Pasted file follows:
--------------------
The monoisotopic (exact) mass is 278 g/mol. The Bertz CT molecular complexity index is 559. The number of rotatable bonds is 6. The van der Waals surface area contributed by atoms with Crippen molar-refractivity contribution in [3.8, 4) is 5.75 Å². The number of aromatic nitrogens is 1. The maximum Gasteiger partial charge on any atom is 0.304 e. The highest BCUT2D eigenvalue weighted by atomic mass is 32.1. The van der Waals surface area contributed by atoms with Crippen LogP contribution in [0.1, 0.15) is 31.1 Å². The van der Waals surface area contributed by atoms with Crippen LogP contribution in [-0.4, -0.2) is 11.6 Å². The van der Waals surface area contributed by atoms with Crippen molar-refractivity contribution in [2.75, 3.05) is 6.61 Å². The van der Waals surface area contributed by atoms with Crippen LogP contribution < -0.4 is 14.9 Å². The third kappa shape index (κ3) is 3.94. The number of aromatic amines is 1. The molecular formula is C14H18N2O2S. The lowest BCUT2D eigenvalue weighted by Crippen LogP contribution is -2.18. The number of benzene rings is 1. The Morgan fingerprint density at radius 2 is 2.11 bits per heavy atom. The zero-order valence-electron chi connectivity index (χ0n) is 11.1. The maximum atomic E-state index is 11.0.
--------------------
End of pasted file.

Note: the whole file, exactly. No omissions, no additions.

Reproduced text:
The monoisotopic (exact) mass is 278 g/mol. The Bertz CT molecular complexity index is 559. The number of rotatable bonds is 6. The van der Waals surface area contributed by atoms with Crippen molar-refractivity contribution in [3.8, 4) is 5.75 Å². The number of aromatic nitrogens is 1. The maximum Gasteiger partial charge on any atom is 0.304 e. The highest BCUT2D eigenvalue weighted by atomic mass is 32.1. The van der Waals surface area contributed by atoms with Crippen LogP contribution in [0.1, 0.15) is 31.1 Å². The van der Waals surface area contributed by atoms with Crippen LogP contribution in [-0.4, -0.2) is 11.6 Å². The van der Waals surface area contributed by atoms with Crippen molar-refractivity contribution in [2.75, 3.05) is 6.61 Å². The van der Waals surface area contributed by atoms with Crippen LogP contribution < -0.4 is 14.9 Å². The third kappa shape index (κ3) is 3.94. The number of aromatic amines is 1. The molecular formula is C14H18N2O2S. The lowest BCUT2D eigenvalue weighted by Crippen LogP contribution is -2.18. The number of benzene rings is 1. The Morgan fingerprint density at radius 2 is 2.11 bits per heavy atom. The zero-order valence-electron chi connectivity index (χ0n) is 11.1. The maximum atomic E-state index is 11.0.